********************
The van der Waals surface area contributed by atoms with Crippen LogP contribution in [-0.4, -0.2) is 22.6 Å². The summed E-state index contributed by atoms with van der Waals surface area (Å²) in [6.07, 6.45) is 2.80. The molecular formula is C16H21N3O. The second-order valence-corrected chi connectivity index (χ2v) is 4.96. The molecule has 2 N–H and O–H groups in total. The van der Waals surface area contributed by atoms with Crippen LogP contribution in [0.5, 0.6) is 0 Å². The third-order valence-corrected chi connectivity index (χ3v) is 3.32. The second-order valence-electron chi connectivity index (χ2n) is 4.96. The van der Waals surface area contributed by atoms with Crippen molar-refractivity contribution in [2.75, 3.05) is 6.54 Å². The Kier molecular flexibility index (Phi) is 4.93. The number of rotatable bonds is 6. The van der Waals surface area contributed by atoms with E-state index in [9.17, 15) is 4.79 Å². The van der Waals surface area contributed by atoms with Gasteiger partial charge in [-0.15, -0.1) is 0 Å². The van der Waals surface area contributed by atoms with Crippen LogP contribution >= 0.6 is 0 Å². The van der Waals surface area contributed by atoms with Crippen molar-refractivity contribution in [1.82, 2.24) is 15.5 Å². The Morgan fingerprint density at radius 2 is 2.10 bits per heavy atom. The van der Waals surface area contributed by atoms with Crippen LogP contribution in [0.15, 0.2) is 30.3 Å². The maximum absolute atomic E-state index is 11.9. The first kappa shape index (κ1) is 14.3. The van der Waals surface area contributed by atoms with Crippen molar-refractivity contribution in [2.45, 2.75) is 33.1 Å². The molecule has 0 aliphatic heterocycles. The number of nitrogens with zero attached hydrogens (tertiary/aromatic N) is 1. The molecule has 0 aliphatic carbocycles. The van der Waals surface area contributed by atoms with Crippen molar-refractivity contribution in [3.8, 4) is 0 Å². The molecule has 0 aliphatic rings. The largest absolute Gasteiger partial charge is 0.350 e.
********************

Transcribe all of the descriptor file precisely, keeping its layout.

The van der Waals surface area contributed by atoms with Crippen LogP contribution in [-0.4, -0.2) is 22.6 Å². The summed E-state index contributed by atoms with van der Waals surface area (Å²) in [6.07, 6.45) is 2.80. The molecular formula is C16H21N3O. The second-order valence-corrected chi connectivity index (χ2v) is 4.96. The molecule has 2 N–H and O–H groups in total. The van der Waals surface area contributed by atoms with Crippen LogP contribution in [0.5, 0.6) is 0 Å². The third-order valence-corrected chi connectivity index (χ3v) is 3.32. The second-order valence-electron chi connectivity index (χ2n) is 4.96. The van der Waals surface area contributed by atoms with Crippen molar-refractivity contribution in [2.75, 3.05) is 6.54 Å². The Kier molecular flexibility index (Phi) is 4.93. The number of rotatable bonds is 6. The van der Waals surface area contributed by atoms with E-state index in [9.17, 15) is 4.79 Å². The van der Waals surface area contributed by atoms with Gasteiger partial charge in [-0.15, -0.1) is 0 Å². The van der Waals surface area contributed by atoms with Crippen LogP contribution >= 0.6 is 0 Å². The van der Waals surface area contributed by atoms with Crippen molar-refractivity contribution in [1.82, 2.24) is 15.5 Å². The Morgan fingerprint density at radius 2 is 2.10 bits per heavy atom. The van der Waals surface area contributed by atoms with Crippen LogP contribution in [0.15, 0.2) is 30.3 Å². The maximum absolute atomic E-state index is 11.9. The first kappa shape index (κ1) is 14.3. The van der Waals surface area contributed by atoms with Crippen molar-refractivity contribution in [2.45, 2.75) is 33.1 Å². The molecule has 0 aliphatic heterocycles. The number of nitrogens with zero attached hydrogens (tertiary/aromatic N) is 1. The molecule has 0 aliphatic carbocycles. The van der Waals surface area contributed by atoms with Crippen molar-refractivity contribution in [3.8, 4) is 0 Å². The molecule has 0 aliphatic rings. The largest absolute Gasteiger partial charge is 0.350 e.